Then he was moved to Paint Town Road in front of a tattoo parlor until 2018 - where as you can see, he had been severely damaged (missing headdress) by then, though his necklace continued to be replaced (because, as I said, it was the only thing truly Cherokee about him anyway). 

I remembered him as a child from that main strip in front of that souvenir shop/trading post and wondered where he was, despite realizing there were some - erm -problems with him,

Because despite the inaccurate cultural representation and shameless cultural appropriation, I admit, I still guiltily missed him as my cartoonish childhood buddy, welcoming me to Cherokee :)

Apparently, he was taken down in 2018 and put in storage - reason being, based on what limited information I could find, due to a combination of wear (which was true, he's missing part of his original headdress even in the above photo), historical inaccuracy (Chief Pontiac was Ottawa, not Cherokee), and inappropriate cultural appropriation by white people trying to sell souvenirs (that were not even true Cherokee).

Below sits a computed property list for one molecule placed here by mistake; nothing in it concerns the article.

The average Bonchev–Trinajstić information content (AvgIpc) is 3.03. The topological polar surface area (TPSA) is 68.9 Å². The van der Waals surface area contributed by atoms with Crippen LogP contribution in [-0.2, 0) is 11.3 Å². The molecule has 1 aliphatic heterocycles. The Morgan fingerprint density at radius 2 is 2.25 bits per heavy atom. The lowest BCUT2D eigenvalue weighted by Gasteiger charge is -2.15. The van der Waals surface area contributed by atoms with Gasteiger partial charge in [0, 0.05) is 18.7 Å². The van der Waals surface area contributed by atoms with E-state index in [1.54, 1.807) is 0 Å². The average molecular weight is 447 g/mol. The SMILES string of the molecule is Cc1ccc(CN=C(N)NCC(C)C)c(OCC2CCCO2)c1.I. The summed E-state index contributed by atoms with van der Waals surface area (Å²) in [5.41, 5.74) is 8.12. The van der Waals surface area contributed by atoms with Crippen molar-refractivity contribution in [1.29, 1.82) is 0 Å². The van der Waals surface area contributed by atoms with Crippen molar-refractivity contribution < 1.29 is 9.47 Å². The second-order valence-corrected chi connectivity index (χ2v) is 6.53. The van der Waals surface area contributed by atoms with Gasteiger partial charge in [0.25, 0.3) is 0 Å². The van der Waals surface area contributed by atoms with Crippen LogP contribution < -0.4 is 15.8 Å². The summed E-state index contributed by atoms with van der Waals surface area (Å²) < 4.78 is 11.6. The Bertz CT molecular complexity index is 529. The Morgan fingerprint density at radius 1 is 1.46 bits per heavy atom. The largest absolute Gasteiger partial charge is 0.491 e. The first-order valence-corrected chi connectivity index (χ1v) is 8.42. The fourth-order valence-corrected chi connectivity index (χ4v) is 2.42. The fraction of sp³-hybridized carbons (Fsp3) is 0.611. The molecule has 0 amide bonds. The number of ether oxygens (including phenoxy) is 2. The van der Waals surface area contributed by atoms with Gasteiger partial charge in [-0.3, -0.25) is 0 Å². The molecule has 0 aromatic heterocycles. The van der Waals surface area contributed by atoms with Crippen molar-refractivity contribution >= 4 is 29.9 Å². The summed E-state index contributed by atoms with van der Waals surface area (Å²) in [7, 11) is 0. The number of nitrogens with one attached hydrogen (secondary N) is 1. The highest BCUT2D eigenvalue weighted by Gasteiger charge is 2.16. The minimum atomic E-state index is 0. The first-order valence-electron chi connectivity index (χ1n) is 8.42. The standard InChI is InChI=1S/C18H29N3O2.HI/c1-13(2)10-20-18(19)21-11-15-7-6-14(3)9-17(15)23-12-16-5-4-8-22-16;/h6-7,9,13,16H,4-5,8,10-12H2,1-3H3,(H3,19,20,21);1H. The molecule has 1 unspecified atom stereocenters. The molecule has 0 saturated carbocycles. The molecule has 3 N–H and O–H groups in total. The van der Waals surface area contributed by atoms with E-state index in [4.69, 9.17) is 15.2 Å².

Speaking of that main strip, the trading post and souvenir store that Mark and I knew as a child was still there, still with a Cherokee "chief" (not really, but he is Cherokee) telling stories and entertaining/dancing with children out front ... 

With some new additions all over town, including these bears painted by local Cherokee artists, bought by local businesses to stand out front ... 

After leaving, we vowed to come back and visit more of this place, and wished we had allotted more time :(

On a final note, the Museum of the Cherokee Indian, for a fee, has genealogists who will research your genealogy, using several U.S. government and Cherokee rolls and registries, proving your Cherokee heritage (considering everyone in America claims to have Cherokee in them now ;)

Next up, The Great Smoky Mountains National Park in Tennessee, as we drove home through it - including a gag reel of the unfortunate town just before Gatlinburg (which we avoided, trying to avoid traffic), known as Pigeon Forge :)